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117. Cognitive performance and mental health among former NFL players in the Harvard Football Players Health Study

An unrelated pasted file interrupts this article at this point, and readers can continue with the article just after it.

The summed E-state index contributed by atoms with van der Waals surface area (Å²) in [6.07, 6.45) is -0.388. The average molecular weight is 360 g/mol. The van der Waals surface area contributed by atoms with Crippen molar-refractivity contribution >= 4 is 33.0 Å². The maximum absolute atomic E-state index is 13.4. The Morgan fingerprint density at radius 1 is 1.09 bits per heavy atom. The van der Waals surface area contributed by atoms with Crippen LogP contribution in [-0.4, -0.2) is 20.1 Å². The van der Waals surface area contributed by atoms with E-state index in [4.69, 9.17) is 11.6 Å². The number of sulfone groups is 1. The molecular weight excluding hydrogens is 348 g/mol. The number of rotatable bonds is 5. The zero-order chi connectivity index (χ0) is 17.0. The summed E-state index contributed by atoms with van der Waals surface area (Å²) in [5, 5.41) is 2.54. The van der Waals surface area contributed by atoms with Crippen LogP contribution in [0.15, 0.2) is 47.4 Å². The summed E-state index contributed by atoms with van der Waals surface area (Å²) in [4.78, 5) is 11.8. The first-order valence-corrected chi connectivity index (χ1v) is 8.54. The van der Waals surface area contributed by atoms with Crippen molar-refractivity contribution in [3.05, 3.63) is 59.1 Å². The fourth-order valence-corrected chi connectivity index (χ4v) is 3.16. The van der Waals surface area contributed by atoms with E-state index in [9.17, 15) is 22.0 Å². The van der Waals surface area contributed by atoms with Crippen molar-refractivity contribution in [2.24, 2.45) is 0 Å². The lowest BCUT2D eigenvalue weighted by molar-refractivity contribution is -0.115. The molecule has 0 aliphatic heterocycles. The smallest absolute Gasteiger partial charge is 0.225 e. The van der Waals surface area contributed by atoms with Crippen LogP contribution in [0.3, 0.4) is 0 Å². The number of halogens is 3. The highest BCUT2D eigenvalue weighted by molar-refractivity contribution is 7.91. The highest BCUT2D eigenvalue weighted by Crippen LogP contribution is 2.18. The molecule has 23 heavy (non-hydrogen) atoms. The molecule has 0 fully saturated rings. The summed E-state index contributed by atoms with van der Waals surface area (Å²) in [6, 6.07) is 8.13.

Recent studies have linked participation in sports with repeated head trauma (such as American-style football) to adverse cognitive effects across the lifespan. We examined the relationship between cognitive ability, psychiatric symptoms, and concussion history in 358 former NFL players as part of the Harvard Football Players Health Study. This study included surveys about mental health and tests of memory, processing speed, executive function, and verbal reasoning. Adjusting for age and gender, former NFL players showed poorer performance in processing speed and verbal memory compared to normative samples. Former players had better multiple object tracking, although this effect did not survive multiple comparisons correction (d = 0.1; p = 0.02). After controlling for premorbid IQ using vocabulary, however, only verbal memory differences remained significant. Poorer cognitive performance was significantly associated with depression (PHQ-4, B = -0.35, p < 8E-12), anxiety (GAD-7, B = -0.31, p < 5E-10), and self-reported loss of consciousness due to concussion (p = 0.00056). Our results suggest that former NFL players exhibit some differences in average cognitive performance relative to normative samples, but with small effect sizes. However, existing impairments are associated with differences in mental health that may lead to poorer quality of life and functional outcomes.